I want to make a knotted didgeridoo now.

"if you really have a look you can see they're both mobius strips"

blocks the closeupcan you please tell me what the speed of smell is??

The knotted didgeridoos look like an Interment that my Fave band the Blue Man Group would use in there stage performances.

Awesome video! Were you inspired by numberfile?

Good stuff. I was amused by the handing of ear protection to your son before he played the "Klein Bugle".

Did you get the challenge i gave you?

Your son has picked an awesome instrument! I'm a little biased since I played it, but still – super cool. 🙂 Also – I may need to look up some videos on how the didgeridoo actually makes the noise it does. Such a unique sound. 🙂 And Klein bottles give me headaches – so do mobius strips. 😛 Awesome video!

Very interesting video! Side note: what is the name of the song at the end of your previous video?

Are those technically knots? Do the mouthpiece and bell not count as loose ends?

How much was that big Klein bottle?

Right on sync with the latest numberphile video!

That trumpet is absolutely amazing!

You might be interested in this: https://www.passdiy.com/pdf/KleinHorn.pdf

what if you create an instrument that is just like a trumpet or any wind intruments but you do not use botton or something but a rubik's cube that if turned change the sound

This video was rushed. The sound is terrible. Do you really have to follow numberphile's footsteps?

seems like you haven't quite mastered circular breathing 😉

they aren't really knots since the ends don't connect! 😉

if they did though, the white one would be a figure 8 knot and the gray one a trefoil knot

Just ordered 3 other klinebottles

I now have 6 🙂

But a half klinebottletrompet is still missing in my Collection

Oh and this arent knots becsuse they have lose ends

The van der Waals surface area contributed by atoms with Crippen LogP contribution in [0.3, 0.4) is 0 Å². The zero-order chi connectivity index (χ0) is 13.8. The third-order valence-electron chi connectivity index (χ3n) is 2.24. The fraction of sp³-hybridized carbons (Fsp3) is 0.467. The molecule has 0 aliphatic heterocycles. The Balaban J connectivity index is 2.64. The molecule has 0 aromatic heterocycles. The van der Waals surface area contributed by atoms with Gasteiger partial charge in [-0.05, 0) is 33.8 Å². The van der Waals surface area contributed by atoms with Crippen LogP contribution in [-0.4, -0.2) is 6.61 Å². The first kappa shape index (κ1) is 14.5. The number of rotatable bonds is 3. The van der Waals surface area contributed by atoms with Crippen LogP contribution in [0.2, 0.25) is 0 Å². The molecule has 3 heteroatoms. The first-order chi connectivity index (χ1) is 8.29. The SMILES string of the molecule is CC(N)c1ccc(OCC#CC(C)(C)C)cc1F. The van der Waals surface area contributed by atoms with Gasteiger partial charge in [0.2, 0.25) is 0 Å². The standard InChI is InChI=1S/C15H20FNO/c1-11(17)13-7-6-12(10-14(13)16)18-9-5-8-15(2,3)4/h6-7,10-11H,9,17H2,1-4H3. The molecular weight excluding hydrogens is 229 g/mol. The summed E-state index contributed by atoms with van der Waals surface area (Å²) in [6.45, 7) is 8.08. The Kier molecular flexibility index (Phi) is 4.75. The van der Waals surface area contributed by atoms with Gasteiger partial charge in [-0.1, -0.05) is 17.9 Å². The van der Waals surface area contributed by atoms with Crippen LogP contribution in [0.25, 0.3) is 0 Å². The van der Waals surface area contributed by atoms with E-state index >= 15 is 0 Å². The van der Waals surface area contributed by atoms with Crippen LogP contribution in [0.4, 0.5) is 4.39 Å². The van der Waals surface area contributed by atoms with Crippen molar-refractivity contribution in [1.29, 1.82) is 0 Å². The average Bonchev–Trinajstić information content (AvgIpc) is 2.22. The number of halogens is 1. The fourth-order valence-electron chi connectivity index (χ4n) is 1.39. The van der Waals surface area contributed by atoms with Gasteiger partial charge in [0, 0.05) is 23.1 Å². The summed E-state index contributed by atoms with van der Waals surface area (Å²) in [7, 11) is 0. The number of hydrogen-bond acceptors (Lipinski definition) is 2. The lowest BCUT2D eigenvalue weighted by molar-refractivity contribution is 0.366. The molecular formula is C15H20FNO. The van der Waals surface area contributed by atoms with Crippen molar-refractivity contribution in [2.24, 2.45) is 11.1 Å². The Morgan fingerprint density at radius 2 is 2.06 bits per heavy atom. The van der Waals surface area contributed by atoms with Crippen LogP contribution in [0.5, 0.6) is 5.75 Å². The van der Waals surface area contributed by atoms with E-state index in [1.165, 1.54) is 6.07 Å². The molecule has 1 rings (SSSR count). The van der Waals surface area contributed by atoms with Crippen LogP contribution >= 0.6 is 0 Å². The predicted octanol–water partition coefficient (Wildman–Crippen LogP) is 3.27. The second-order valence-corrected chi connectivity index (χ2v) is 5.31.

Mathematical knots cant have lose ends

I think Vi Hart would enjoy this. Have you been in touch with her? I would love to see what would come from a collaboration between the two of you.

I have nothing to say except I love your videos! Would love to see some more on topology!

Ring ! Ring ! Ring ! Hello there – Your 11 year old is H-I-R-E-D ! 👍

your channel ist very sympatic

I do enjoy the great fun that is the single sided thing I can hold between opposing fingers.

It's cool how you take a Numberphile video idea and shed light on a different aspect of it. I always like it when you do that. 😄

Are you and Numberphile a team/cooperative? Or is each an inspiration for the other?

This link is 15 pages of Klein bottle diagrams including some references.

http://www.cs.berkeley.edu/~sequin/PAPERS/2013_JMA_Klein-bottles.pdf

For some it may give some insight into the properties of the bottles.

I love the Klein bottle.

I like the raw PVC look of your knotted didgeridoo, but this Instructable gives another fun option for finishing it: http://www.instructables.com/id/Make-PVC-Look-Like-Wood/

So, how would you get 3.4 gallons of water in the die hard challenge?

Your son is a talented little guy, intuitive with shapes and music. Thumbs Up.

You can also make a didgeridoo the traditional way – just bury a stick in a termite mound.

Aboriginal technology is pretty easy to replicate with no skills or experience.

Father of the Year!

In principle it should be possible to determine the sound of a "perfect" (mathematical) trumpet simply via harmonics, right?

Two questions about that:

– How close would the mathematical model be to the real thing? – like, is the sound match actually decently similar or are there too many extra factors in the real world such that the sound becomes incomparable?

– Given that the sounds are comparable: How would a "perfect" mathematical

KleinTrumpet sound like? – That is, one that actually resides in 4 dimensions somehow. This should still be simulatable, I think…OH and Bonus Question: At least up to this point in these videos you always went with the more well-known Klein-Bottle which is actually bottle-shaped. What about the other one? The figure-eight Klein-bottle? Would it sound different from the one shown in this video? – That's both the "real-life" analogue and the actual mathematical one. Could the figure-eight one even be made into an actually playable trumpet?